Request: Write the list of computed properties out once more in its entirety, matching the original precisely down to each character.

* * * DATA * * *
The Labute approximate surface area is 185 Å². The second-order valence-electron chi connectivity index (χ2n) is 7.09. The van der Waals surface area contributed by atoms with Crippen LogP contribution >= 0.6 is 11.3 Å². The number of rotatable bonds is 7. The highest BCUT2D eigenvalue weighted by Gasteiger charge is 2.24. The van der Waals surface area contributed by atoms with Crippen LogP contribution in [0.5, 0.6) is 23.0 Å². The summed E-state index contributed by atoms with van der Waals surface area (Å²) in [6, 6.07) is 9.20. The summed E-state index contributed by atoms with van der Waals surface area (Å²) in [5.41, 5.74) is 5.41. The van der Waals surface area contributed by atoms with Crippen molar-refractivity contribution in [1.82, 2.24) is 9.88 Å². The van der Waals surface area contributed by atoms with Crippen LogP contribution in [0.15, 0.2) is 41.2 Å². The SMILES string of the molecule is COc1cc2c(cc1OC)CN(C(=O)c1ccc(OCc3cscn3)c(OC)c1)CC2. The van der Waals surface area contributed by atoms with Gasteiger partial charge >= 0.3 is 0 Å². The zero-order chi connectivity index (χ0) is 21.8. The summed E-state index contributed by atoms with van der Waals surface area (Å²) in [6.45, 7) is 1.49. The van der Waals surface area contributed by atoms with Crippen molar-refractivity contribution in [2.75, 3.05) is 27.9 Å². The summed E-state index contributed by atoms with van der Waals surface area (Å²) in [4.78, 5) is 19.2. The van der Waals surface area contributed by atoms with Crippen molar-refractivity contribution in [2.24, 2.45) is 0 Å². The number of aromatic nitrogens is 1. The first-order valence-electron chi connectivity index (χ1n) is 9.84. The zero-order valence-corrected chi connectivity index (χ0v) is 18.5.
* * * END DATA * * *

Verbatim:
The Labute approximate surface area is 185 Å². The second-order valence-electron chi connectivity index (χ2n) is 7.09. The van der Waals surface area contributed by atoms with Crippen LogP contribution >= 0.6 is 11.3 Å². The number of rotatable bonds is 7. The highest BCUT2D eigenvalue weighted by Gasteiger charge is 2.24. The van der Waals surface area contributed by atoms with Crippen LogP contribution in [0.5, 0.6) is 23.0 Å². The summed E-state index contributed by atoms with van der Waals surface area (Å²) in [6, 6.07) is 9.20. The summed E-state index contributed by atoms with van der Waals surface area (Å²) in [5.41, 5.74) is 5.41. The van der Waals surface area contributed by atoms with Crippen molar-refractivity contribution in [1.82, 2.24) is 9.88 Å². The van der Waals surface area contributed by atoms with Crippen LogP contribution in [0.15, 0.2) is 41.2 Å². The SMILES string of the molecule is COc1cc2c(cc1OC)CN(C(=O)c1ccc(OCc3cscn3)c(OC)c1)CC2. The van der Waals surface area contributed by atoms with Gasteiger partial charge >= 0.3 is 0 Å². The zero-order chi connectivity index (χ0) is 21.8. The summed E-state index contributed by atoms with van der Waals surface area (Å²) in [6.45, 7) is 1.49. The van der Waals surface area contributed by atoms with Crippen molar-refractivity contribution in [2.75, 3.05) is 27.9 Å². The summed E-state index contributed by atoms with van der Waals surface area (Å²) in [4.78, 5) is 19.2. The van der Waals surface area contributed by atoms with Crippen molar-refractivity contribution in [2.24, 2.45) is 0 Å². The number of aromatic nitrogens is 1. The first-order valence-electron chi connectivity index (χ1n) is 9.84. The zero-order valence-corrected chi connectivity index (χ0v) is 18.5.